Selecting the Right Compressors

For a refrigeration system to run at optimal energy efficiency, it’s important to carefully select the right type of compressors need to be selected, and the correct cooling method employed.

There are three primary types of refrigeration compressors – rotary screw, reciprocating, and rotary vane. Understanding how they work is critical in running an operation in the most effective way possible, said Tony Lundell, the director of standards and safety at IIAR.

First, we’ll take a look at the three types of compressors – how they’re are applied, configured and cooled – and then well explore common mistakes that are made in the industry regarding energy efficiencies using these different setups.

There are two main types of rotary screw compressors – single and twin. One of the main benefits of these compressors is their versatility. They can be used in nearly any refrigeration application, Lundell explained. They can accommodate compression ratios of up to 20:1 with ammonia and can be installed in a variety of configurations.

Twin-screw compressors have male and female rotors that draw refrigerant vapor in where it is compressed in the space between the two as they turn. The vapor is pushed through the compressor where it is pushed through a discharge port, Lundell said. These increase pressure and temperature significantly and very successfully. Single screw compressors are work similarly, but with only one turning element.

These compressors both use oil, which can be cooled in one of four ways.

  1. Liquid-injection cooling involves injecting high-pressure liquid refrigerant into the compressor where it flashes to a low-pressure temperature within the space between the rotors. That evaporation cools the oil in the system. This is a fairly low-cost option, but it comes with associated inefficiencies Lundell said.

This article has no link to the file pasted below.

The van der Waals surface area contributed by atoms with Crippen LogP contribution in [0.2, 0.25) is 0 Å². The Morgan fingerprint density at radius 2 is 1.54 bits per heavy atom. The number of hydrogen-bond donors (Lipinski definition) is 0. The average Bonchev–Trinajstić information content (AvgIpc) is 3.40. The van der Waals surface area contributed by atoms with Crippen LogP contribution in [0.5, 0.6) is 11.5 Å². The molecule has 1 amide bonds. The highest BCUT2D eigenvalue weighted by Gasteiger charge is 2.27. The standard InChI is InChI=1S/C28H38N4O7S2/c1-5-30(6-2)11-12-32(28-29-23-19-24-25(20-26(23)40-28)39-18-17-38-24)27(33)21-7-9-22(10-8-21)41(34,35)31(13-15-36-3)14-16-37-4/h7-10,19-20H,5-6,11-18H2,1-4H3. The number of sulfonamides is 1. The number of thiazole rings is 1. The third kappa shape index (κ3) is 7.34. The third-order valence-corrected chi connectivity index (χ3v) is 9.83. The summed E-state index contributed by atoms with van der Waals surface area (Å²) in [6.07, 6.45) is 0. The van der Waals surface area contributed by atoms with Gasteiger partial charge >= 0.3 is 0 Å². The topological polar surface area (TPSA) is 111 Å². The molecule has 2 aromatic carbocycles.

However, recent advancements in motorized expansion valves allow plants to lower their discharge pressure further than when using thermal expansion valves for liquid injection, Mike Reiner, director of engineering at GEA Systems North America, said.  
  2.  Thermosyphon cooling is another option. This is considered a passive method of cooling compressor oil. Thermosyphon cooling uses a heat exchanger, typically a shell-and-tube or a plate-and-shell heat exchanger mounted on the side of the compressor. High-pressure liquid ammonia is piped from an overhead pilot vessel into one side of the exchanger, and the heated oil passes through the other side, where it is cooled. Proper installation and refrigerant piping design is crucial for the thermosyphon system to properly function, Reiner said.
    There are three main advantages to using this method of cooling, Lundell explained. First, there is no capacity power penalty associated with it. Second, there’s no artificial lower limit to discharge pressure. Third, the heat rejected from the oil is routed directly to the condenser, providing energy savings especially in booster compressors and two-stage systems.
  3.   Water or glycol cooling is similar to thermosyphon cooling in that a heat exchanger is mounted to the side of the compressor unit, but water or glycol rather than ammonia is pumped through. This method makes the heat taken from the oil more readily available and useable. There is no limit to the discharge pressure of these systems, Reiner said. Another advantage of using water or glycol oil coolers is that the rejected heat can be used in other areas of the facility, such as for under-floor heating or preheating water.